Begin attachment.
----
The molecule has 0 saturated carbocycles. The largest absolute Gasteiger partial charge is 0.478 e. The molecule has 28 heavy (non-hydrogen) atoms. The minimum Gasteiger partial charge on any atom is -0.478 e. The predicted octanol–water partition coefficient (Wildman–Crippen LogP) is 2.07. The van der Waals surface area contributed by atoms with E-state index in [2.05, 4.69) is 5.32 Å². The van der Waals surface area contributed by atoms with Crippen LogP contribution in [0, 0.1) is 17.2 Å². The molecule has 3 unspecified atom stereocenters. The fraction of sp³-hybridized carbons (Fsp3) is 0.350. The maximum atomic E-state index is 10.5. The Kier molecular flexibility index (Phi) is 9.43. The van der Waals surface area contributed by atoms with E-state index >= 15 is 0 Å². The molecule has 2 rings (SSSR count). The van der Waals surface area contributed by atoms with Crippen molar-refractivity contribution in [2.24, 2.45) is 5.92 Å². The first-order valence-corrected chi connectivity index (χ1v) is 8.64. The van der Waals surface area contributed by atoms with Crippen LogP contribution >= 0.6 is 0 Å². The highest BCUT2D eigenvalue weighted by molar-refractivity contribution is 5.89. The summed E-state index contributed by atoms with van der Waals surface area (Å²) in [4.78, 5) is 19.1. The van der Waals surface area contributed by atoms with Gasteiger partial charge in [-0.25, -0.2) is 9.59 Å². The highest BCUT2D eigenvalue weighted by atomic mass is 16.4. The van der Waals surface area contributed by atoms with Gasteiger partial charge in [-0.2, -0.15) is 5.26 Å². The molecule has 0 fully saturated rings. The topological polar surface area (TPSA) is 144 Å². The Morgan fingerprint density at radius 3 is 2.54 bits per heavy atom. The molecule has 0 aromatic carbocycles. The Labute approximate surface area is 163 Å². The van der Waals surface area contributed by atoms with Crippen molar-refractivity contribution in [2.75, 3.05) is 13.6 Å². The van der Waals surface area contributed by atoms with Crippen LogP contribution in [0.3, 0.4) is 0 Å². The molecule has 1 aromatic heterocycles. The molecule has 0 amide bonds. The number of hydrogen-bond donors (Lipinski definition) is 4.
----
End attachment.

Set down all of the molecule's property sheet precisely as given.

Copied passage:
The molecule has 0 saturated carbocycles. The largest absolute Gasteiger partial charge is 0.478 e. The molecule has 28 heavy (non-hydrogen) atoms. The minimum Gasteiger partial charge on any atom is -0.478 e. The predicted octanol–water partition coefficient (Wildman–Crippen LogP) is 2.07. The van der Waals surface area contributed by atoms with E-state index in [2.05, 4.69) is 5.32 Å². The van der Waals surface area contributed by atoms with Crippen LogP contribution in [0, 0.1) is 17.2 Å². The molecule has 3 unspecified atom stereocenters. The fraction of sp³-hybridized carbons (Fsp3) is 0.350. The maximum atomic E-state index is 10.5. The Kier molecular flexibility index (Phi) is 9.43. The van der Waals surface area contributed by atoms with E-state index >= 15 is 0 Å². The molecule has 2 rings (SSSR count). The van der Waals surface area contributed by atoms with Crippen molar-refractivity contribution in [2.24, 2.45) is 5.92 Å². The first-order valence-corrected chi connectivity index (χ1v) is 8.64. The van der Waals surface area contributed by atoms with Crippen LogP contribution >= 0.6 is 0 Å². The highest BCUT2D eigenvalue weighted by molar-refractivity contribution is 5.89. The summed E-state index contributed by atoms with van der Waals surface area (Å²) in [4.78, 5) is 19.1. The van der Waals surface area contributed by atoms with Gasteiger partial charge in [-0.25, -0.2) is 9.59 Å². The highest BCUT2D eigenvalue weighted by atomic mass is 16.4. The van der Waals surface area contributed by atoms with Gasteiger partial charge in [-0.2, -0.15) is 5.26 Å². The molecule has 0 fully saturated rings. The topological polar surface area (TPSA) is 144 Å². The Morgan fingerprint density at radius 3 is 2.54 bits per heavy atom. The molecule has 0 aromatic carbocycles. The Labute approximate surface area is 163 Å². The van der Waals surface area contributed by atoms with Crippen molar-refractivity contribution in [2.75, 3.05) is 13.6 Å². The van der Waals surface area contributed by atoms with Crippen LogP contribution in [0.3, 0.4) is 0 Å². The molecule has 1 aromatic heterocycles. The molecule has 0 amide bonds. The number of hydrogen-bond donors (Lipinski definition) is 4.